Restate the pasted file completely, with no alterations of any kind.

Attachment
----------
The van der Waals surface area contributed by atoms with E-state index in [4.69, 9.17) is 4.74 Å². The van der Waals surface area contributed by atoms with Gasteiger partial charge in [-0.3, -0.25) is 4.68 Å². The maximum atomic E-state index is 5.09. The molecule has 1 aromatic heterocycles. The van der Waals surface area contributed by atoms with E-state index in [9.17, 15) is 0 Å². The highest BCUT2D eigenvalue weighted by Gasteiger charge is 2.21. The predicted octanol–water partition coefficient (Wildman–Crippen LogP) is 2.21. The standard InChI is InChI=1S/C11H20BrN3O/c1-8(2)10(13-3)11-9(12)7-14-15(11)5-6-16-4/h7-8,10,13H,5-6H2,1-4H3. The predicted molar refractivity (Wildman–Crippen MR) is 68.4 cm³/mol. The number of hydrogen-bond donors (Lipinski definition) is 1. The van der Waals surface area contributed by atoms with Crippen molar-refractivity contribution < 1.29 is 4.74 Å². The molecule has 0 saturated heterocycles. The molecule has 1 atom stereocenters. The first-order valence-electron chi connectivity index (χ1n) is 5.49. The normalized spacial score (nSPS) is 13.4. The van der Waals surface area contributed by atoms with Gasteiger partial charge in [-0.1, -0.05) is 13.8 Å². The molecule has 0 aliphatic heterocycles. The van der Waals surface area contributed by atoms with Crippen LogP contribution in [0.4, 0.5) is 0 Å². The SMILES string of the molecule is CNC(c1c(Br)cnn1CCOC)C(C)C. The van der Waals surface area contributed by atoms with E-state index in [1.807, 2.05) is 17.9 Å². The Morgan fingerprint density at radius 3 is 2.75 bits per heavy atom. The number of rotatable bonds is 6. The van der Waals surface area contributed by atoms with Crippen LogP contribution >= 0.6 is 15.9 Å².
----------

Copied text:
The van der Waals surface area contributed by atoms with E-state index in [4.69, 9.17) is 4.74 Å². The van der Waals surface area contributed by atoms with Gasteiger partial charge in [-0.3, -0.25) is 4.68 Å². The maximum atomic E-state index is 5.09. The molecule has 1 aromatic heterocycles. The van der Waals surface area contributed by atoms with E-state index in [9.17, 15) is 0 Å². The highest BCUT2D eigenvalue weighted by Gasteiger charge is 2.21. The predicted octanol–water partition coefficient (Wildman–Crippen LogP) is 2.21. The standard InChI is InChI=1S/C11H20BrN3O/c1-8(2)10(13-3)11-9(12)7-14-15(11)5-6-16-4/h7-8,10,13H,5-6H2,1-4H3. The predicted molar refractivity (Wildman–Crippen MR) is 68.4 cm³/mol. The number of hydrogen-bond donors (Lipinski definition) is 1. The van der Waals surface area contributed by atoms with Crippen molar-refractivity contribution < 1.29 is 4.74 Å². The molecule has 0 saturated heterocycles. The molecule has 1 atom stereocenters. The first-order valence-electron chi connectivity index (χ1n) is 5.49. The normalized spacial score (nSPS) is 13.4. The van der Waals surface area contributed by atoms with Gasteiger partial charge in [-0.1, -0.05) is 13.8 Å². The molecule has 0 aliphatic heterocycles. The van der Waals surface area contributed by atoms with Crippen LogP contribution in [0.4, 0.5) is 0 Å². The SMILES string of the molecule is CNC(c1c(Br)cnn1CCOC)C(C)C. The van der Waals surface area contributed by atoms with E-state index in [1.807, 2.05) is 17.9 Å². The Morgan fingerprint density at radius 3 is 2.75 bits per heavy atom. The number of rotatable bonds is 6. The van der Waals surface area contributed by atoms with Crippen LogP contribution >= 0.6 is 15.9 Å².